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Created before Nov 2016
Last update: 2018-09-11 14:18:56
Yann Louvel, BankTrack
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Why this profile?
The planned expansion of the Kostolac coal power plant would have serious consequences for both climate change and human health. The project is profiled as part of the Europe Beyond Coal Campaign.
About Kostolac B3 coal power plant
The government of Serbia has ordered the construction of a new 350MW unit at the already existing Kostolac coal power plant. This will increase the capacity of the existing units Kostolac A1, A2, B1 and B2. The coal power plant currently has the Drmno and Cirikovac open cast mines at its operational site. The development of a thirth unit at Kostolac will also entail an extension of the Drmno mine by raising its production levels from the current level of 8 million tons per year to 12 million tons per year. The construction of a third unit at Kostolac is part of the Serbian national energy strategy, unit B3 should be connected to the power grid in December 2019.
Serbia, as a candidate for accession to the European Union and as a member of the EU Energy Community, is obliged to increase its energy sufficiency and reach a renewable energy target of 27% by the year 2020. The construction of the B3 unit at Kostolac will introduce a super-critical steam power generation techonology, which will yield a net efficiency of 40.8%, a higher percentage than the 33.5% net efficiency of conventional lignite power plants in Serbia (Nama-database).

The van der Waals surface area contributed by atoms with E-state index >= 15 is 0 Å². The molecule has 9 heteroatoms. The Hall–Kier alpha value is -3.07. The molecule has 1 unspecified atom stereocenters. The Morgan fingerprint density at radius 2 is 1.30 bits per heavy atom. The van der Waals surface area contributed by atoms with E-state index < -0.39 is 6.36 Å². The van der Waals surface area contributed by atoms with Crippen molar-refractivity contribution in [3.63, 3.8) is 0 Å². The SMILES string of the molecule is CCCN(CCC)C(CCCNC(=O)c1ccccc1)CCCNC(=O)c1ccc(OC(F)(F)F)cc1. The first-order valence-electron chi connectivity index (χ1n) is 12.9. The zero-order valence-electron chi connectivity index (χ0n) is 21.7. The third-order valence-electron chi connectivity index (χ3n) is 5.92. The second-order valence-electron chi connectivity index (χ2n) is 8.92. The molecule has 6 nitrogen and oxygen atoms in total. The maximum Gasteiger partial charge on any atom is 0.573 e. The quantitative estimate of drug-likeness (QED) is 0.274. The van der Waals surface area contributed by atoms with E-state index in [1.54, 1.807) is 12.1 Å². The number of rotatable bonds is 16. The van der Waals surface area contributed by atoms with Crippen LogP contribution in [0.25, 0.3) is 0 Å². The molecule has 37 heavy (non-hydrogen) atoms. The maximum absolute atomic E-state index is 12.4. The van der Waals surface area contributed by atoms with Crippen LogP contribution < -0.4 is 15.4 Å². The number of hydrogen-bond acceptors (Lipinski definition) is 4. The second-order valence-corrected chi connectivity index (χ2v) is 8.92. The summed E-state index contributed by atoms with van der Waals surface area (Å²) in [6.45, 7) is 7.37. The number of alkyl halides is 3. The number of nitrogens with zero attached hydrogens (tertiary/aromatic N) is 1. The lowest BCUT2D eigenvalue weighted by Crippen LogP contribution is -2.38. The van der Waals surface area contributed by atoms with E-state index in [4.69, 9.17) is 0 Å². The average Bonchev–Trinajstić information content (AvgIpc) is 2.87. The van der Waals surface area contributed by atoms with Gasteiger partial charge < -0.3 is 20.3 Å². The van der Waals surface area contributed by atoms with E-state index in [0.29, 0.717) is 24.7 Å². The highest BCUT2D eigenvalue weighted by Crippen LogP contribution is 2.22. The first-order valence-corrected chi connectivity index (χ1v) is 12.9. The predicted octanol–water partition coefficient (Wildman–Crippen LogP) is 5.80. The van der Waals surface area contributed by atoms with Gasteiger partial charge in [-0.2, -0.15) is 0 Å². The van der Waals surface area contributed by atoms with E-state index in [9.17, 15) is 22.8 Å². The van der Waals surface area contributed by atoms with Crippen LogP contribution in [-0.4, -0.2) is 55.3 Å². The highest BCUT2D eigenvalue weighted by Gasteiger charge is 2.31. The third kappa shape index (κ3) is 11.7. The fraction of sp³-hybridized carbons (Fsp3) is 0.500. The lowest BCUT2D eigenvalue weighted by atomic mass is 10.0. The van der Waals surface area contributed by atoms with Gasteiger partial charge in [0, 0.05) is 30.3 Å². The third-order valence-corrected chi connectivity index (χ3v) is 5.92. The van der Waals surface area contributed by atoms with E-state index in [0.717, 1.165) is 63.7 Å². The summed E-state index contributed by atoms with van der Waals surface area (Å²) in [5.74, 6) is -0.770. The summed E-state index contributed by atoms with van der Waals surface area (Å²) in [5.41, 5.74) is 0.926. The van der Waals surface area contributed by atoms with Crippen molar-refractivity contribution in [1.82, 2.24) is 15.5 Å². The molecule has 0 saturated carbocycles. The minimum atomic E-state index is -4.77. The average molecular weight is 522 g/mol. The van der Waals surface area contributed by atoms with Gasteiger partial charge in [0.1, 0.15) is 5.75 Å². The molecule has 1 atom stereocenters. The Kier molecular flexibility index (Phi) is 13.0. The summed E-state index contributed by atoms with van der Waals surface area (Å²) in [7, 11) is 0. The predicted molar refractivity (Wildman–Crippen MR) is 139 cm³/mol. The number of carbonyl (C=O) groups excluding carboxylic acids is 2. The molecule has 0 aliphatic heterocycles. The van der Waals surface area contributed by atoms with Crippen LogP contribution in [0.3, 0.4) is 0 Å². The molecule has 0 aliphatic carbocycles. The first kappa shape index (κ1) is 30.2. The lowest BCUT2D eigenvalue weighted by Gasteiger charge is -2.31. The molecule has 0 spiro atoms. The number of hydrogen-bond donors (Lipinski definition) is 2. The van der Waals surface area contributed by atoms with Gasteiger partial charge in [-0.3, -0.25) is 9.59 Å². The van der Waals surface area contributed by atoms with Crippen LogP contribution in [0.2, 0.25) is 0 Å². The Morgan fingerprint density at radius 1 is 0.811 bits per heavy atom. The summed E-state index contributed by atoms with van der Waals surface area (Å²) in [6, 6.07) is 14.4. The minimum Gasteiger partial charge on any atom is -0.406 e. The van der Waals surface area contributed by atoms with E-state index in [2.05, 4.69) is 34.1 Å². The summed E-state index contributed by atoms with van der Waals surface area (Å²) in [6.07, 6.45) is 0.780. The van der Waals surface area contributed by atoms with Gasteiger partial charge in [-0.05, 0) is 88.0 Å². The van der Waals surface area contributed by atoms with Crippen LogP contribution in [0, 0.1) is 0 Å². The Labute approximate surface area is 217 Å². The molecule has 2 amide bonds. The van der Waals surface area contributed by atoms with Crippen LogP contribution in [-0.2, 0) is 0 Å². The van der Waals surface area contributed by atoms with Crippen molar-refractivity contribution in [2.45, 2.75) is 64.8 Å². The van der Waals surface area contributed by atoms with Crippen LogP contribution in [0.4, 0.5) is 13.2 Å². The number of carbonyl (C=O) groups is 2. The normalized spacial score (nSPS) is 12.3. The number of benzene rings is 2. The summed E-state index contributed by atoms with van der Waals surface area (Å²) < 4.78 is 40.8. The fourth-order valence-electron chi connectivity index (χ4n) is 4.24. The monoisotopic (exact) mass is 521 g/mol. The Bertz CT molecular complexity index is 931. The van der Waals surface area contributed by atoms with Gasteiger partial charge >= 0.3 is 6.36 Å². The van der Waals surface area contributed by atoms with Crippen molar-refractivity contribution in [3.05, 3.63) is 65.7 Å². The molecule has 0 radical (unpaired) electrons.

The Kostolac power plant is owned by the wholly state-owned company Kostolac lignite power plant and mines company, part of state company Elektroprivreda Srbije (EPS). Currently two existing blocks (B1 and B2) are being reconstructed by the China Engineering Machinery Company (CMEC) for a sum of $ 293 million of which 85% is being financed via a loan by the China's Exim bank. The loan is signed for directly by the Serbian government not EPS (Bankwatch). Almost half of the planned new power capacity in the Western Balkans comes from coal.
What must happen
Banks and financial institutions should avoid investing in the construction of Kostolac B3 and the extension of the Drmno open cast mine.
For the expansion of the Drmno mine, no environmental impact assessment has been carried out at this time. It is likely that for the expansion as well as for the construction of the required infrastructure farmland will be expropriated and a railway will go through the nearby village which may require resettlement.
The UN Espoo convention stipulates that any thermal power station or combustion installation with a heat output of 300 MW or more could have transboundary implications and should therefore undergo an extensive environmental impact assessment in the potentially affected neighbouring countries. In the case of Kostolac this would be Romania, which according to a request for information to the Romanian ministry of environment and climate change by Bankwatch Romania in March 2014 has not happened. Under the Espoo convention, the Romanian public have to be given a chance to take part in the environmental assessment procedures, as all information regarding the planned construction of Kostolac was only ever published in Serbian the Romanian public has not been given this chance.